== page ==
Apollo-Soyuz test project

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Apollo-Soyuz test project

(ASTP) The first international manned space flight, finally agreed to in 1972 and achieved by the USA and the USSR in 1975. An American Apollo spacecraft – Apollo 18 – and a Soviet Soyuz craft – Soyuz 19 – were launched into Earth orbit on July 15, rendezvoused on July 17 at an altitude of 225 km, and successfully docked. The crews visited each other's craft and conducted joint experiments and surveys. The mission involved major design modifications in both spacecraft.

Apollo-Soyuz Test Project


(ASTP), a joint experimental flight of an American Apollo spacecraft and a Soviet Soyuz spacecraft. The program of the ASTP was confirmed by a Soviet-American agreement on cooperation in the exploration and use of space for peaceful purposes, which was signed on May 24, 1972.

The main objectives of the ASTP were as follows: to test the components of a compatible rendezvous system in orbit; to test two-way, or active-passive, docking mechanisms (seeDOCKING); to test the methods and equipment for the transfer of astronauts from one spacecraft to another; and to acquire experience in conducting joint US-Soviet space flights, including, if necessary, rendering assistance in emergencies. In addition, the aims of the ASTP included a study of the possibility of controlling the attitude of docked spacecraft, a study of communications between spacecraft, and the coordination of the operations of the American and Soviet flight control centers. During preparations for the flight, Soviet and American designers solved a set of complex problems to ensure the compatibility of, for example, the spacecraft search and rendezvous systems, docking mechanisms, life support systems, communications gear, and flight controls equipment.

At 3:20 P.M. (Moscow time) on July 15, 1975, the Soyuz 19 spacecraft, with cosmonauts A. A. Leonov and V. N. Kubasov aboard, was launched from the Baikonur Cosmodrome. At 10:50 P.M., an Apollo spacecraft, with astronauts T. Stafford, D. Slayton, and V. Brand aboard, was launched from the Kennedy Space Center at Cape Canaveral, Fla. The two spacecraft docked at 7:12 P.M. on July 17, in the 36th orbit of the Soyuz spacecraft. The spacecraft undocked on July 19, in the 64th Soyuz orbit, and docked again in the 66th orbit. The spacecraft undocked for the last time in the 68th orbit of Soyuz 19 and then proceeded on separate orbits. The total flight duration was five days 22 hr 31 min for Soyuz 19 and nine days 1 hr 28 min for the Apollo spacecraft. The total flight duration while the two spacecraft were docked was 46 hr 36 min.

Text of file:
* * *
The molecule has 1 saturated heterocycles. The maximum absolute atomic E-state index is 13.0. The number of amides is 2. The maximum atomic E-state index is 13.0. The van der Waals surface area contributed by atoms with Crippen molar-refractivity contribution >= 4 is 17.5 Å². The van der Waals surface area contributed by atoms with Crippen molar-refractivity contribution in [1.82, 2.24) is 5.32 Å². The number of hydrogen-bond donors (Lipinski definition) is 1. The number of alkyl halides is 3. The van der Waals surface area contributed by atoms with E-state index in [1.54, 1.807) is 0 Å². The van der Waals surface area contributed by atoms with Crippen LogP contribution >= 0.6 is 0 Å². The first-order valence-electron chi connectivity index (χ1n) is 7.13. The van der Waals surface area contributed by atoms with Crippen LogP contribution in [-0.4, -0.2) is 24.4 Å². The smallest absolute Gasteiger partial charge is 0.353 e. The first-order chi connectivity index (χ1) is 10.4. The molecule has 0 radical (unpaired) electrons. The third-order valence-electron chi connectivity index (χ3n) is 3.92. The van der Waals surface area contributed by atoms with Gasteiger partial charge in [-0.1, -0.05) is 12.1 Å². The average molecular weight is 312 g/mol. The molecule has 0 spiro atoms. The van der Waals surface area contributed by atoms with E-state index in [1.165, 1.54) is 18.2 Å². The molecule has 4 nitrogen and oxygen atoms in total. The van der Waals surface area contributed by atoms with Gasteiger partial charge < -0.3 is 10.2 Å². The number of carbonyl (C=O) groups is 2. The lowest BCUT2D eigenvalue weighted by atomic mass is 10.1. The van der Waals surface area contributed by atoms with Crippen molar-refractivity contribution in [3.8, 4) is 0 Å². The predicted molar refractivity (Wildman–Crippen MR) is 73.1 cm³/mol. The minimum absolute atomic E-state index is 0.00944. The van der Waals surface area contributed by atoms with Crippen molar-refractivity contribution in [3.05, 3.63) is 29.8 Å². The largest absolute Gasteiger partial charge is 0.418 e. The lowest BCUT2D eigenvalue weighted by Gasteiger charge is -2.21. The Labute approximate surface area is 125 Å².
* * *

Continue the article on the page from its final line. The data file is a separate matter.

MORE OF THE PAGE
In the joint flight, several scientific studies and technical experiments were carried out. In an artificial solar eclipse, the Soyuz crew studied the solar corona and the gases around the two spacecraft during an occultation of the sun by the Apollo spacecraft. In an ultraviolet absorption experiment, the concentrations of atomic oxygen and nitrogen in space were measured at the flight altitude. In an experiment with zone-forming fungi, the effects of the aggregate of space-flight factors—that is, of weightlessness, physiological acceleration, and space radiation—on basic biological rhythms were investigated. In a microbial exchange experiment, the exchange of microorganisms between individual crew members and between the crews of the two spacecraft was studied under space-flight conditions. In a test of a general-purpose furnace, the effect of weightlessness on certain metallurgical and crystal-chemical processes in metallic and semiconductor materials was investigated.

The Apollo-Soyuz Test Project was an important step in the development of international cooperation in the exploration and use of space for peaceful purposes.


Soiuz i Apollon. Moscow, 1976.


References in periodicals archive ?
Projects Apollo and the Apollo-Soyuz Test Project (ASTP) required many complex agreements throughout the world.
The museum showcases models of the Apollo-Soyuz Test Project missions in addition to original tools used during the missions, including headsets, a USSR-stamped document signed by Alexey Leonev, the Fisher Space Pen, letters written by the astronaut Donald Deke Slayton and plastic and glass models of the Apollo 18 and Soyuz 19 spacecraft.
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To long-time space watchers, this collaboration brings back memories of the joint Apollo-Soyuz Test Project of July 1975.
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From 1973 to 1975 he was a support crew member for the Apollo-Soyuz Test Project.
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